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MMD > Archives > May 1998 > 1998.05.04 > 17Prev  Next


Hammer Acceleration and Velocity
By Roger Waring

Hi everyone.  Well now, I have to take issue with those who say that
the velocity of a hammer _cannot_ be increasing after its set-off.

The function of the set-off is of course to reposition the hammer nose
correctly in order to facilitate repetition; and to allow the hammer to
fly freely before making contact with the strings - thus preventing
blocking.

Despite the absence of direct human control at the point of impact
however, surely if you strike the key hard enough initially, you can
generate enough potential force to result in continued acceleration
beyond set-off.

In terms of speed, I would suggest that the set-off acts only as a
termination of control, not as a governor.  It does not slow the hammer
down by any positive action; it merely removes the agency (the jack)
that delivered the original energy.

The hand is the impelling force, and that alone determines the speed of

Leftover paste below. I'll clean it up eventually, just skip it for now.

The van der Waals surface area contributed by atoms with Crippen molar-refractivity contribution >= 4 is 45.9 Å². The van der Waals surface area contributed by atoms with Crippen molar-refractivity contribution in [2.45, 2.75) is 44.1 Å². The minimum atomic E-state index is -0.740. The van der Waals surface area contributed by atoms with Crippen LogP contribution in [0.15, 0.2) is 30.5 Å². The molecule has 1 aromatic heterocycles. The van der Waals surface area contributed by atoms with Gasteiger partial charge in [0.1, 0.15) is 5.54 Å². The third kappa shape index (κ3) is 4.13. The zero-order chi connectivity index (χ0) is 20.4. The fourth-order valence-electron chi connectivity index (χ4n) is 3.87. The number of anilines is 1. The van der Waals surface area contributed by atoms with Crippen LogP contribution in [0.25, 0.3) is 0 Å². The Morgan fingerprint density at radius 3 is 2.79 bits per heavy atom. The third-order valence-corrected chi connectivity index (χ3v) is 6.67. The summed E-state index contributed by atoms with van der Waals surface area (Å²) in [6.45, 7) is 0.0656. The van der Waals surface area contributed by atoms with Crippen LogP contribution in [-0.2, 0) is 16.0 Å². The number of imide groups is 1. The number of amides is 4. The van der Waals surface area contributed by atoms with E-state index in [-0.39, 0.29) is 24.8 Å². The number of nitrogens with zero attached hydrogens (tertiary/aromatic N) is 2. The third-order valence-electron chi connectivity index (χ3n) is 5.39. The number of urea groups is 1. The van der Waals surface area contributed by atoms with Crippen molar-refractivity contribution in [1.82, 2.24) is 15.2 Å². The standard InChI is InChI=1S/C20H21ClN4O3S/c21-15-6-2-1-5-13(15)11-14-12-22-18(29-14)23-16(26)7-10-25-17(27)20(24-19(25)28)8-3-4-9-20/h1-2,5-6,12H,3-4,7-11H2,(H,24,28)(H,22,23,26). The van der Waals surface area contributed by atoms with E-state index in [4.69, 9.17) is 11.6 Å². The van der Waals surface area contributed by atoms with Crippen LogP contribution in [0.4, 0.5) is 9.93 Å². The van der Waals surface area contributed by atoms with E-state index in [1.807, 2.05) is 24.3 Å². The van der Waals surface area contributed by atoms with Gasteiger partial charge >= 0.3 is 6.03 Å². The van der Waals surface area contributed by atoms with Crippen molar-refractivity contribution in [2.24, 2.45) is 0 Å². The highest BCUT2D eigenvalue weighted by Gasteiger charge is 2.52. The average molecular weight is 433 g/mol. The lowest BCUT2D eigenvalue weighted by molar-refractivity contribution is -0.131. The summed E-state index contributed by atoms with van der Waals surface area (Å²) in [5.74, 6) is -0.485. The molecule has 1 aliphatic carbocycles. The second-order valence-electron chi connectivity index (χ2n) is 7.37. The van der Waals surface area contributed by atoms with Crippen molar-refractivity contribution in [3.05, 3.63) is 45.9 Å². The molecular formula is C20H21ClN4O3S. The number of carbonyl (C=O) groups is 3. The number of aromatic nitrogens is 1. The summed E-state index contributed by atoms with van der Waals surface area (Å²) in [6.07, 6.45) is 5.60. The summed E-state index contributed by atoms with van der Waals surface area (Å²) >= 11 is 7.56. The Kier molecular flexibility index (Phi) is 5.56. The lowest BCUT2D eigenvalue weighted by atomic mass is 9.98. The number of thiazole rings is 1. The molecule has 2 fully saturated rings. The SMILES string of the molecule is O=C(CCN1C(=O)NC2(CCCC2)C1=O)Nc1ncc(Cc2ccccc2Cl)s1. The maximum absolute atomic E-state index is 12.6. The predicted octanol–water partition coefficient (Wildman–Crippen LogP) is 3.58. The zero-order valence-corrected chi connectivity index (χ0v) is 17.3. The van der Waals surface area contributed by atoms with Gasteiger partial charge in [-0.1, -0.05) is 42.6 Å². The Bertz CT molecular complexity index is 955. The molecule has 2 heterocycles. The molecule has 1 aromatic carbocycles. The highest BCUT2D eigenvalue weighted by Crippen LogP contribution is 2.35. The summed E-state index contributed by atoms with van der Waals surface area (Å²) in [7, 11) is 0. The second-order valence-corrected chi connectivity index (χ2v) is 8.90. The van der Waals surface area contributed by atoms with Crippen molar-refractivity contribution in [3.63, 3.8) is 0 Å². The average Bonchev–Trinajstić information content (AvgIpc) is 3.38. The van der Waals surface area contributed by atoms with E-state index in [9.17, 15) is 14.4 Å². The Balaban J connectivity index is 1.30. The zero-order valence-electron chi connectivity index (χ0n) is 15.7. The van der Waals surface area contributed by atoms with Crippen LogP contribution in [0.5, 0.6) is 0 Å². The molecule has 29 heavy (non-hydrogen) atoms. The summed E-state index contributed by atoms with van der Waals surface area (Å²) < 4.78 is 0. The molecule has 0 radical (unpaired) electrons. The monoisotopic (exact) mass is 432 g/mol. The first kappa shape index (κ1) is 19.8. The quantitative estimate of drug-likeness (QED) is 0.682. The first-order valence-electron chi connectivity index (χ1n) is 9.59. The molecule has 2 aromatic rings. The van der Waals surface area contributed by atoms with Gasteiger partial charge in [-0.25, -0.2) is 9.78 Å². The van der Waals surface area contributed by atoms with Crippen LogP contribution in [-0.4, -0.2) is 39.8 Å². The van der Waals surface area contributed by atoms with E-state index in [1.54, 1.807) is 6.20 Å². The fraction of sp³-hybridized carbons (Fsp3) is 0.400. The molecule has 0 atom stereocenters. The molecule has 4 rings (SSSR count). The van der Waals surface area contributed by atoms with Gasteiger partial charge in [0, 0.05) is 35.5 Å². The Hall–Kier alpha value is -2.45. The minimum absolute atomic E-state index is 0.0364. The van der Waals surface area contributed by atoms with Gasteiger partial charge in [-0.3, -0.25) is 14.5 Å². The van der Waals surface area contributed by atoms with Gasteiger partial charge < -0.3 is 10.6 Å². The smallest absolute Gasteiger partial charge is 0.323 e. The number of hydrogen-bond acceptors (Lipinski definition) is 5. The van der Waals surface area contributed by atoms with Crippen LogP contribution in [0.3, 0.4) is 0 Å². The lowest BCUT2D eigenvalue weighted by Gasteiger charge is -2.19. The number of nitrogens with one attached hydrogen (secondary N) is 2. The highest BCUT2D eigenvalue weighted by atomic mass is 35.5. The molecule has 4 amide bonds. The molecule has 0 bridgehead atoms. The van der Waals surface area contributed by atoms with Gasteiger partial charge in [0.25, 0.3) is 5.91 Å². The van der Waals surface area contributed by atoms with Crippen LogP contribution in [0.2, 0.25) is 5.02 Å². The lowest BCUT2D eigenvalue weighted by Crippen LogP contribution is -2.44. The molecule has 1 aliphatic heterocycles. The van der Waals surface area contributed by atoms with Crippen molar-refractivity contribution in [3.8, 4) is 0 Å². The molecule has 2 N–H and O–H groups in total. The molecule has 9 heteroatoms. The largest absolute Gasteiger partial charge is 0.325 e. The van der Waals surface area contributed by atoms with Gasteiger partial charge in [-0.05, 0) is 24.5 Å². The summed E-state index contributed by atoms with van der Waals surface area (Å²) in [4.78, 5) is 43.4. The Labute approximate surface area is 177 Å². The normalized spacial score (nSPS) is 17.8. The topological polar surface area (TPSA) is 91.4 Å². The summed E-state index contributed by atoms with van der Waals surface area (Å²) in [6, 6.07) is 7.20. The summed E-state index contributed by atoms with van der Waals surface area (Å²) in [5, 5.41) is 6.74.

the hammer prior to contact.  There is only one thing that affects the
reducing speed of the hammer in absolute terms and that is the strings.
It seems to me to be a simple question of physics.

The relationship between the degree of force that can be impelled upon
components of given weight and known travel.  I cannot rule out the
possibility that the hammer is still accelerating after set-off,
especially in an upright.  I can accept, however, that if you strike
the key softly enough then it _is_ almost certainly decelerating prior
to impact.  A grand may be different of course due to the more
pronounced effects of gravity.  Do any of our more technically
qualified members have data to support the arguments one way or the
other?

Roger Waring

Solihull UK


(Message sent Mon 4 May 1998, 18:21:09 GMT, from time zone GMT-0700.)

Key Words in Subject:  Acceleration, Hammer, Velocity

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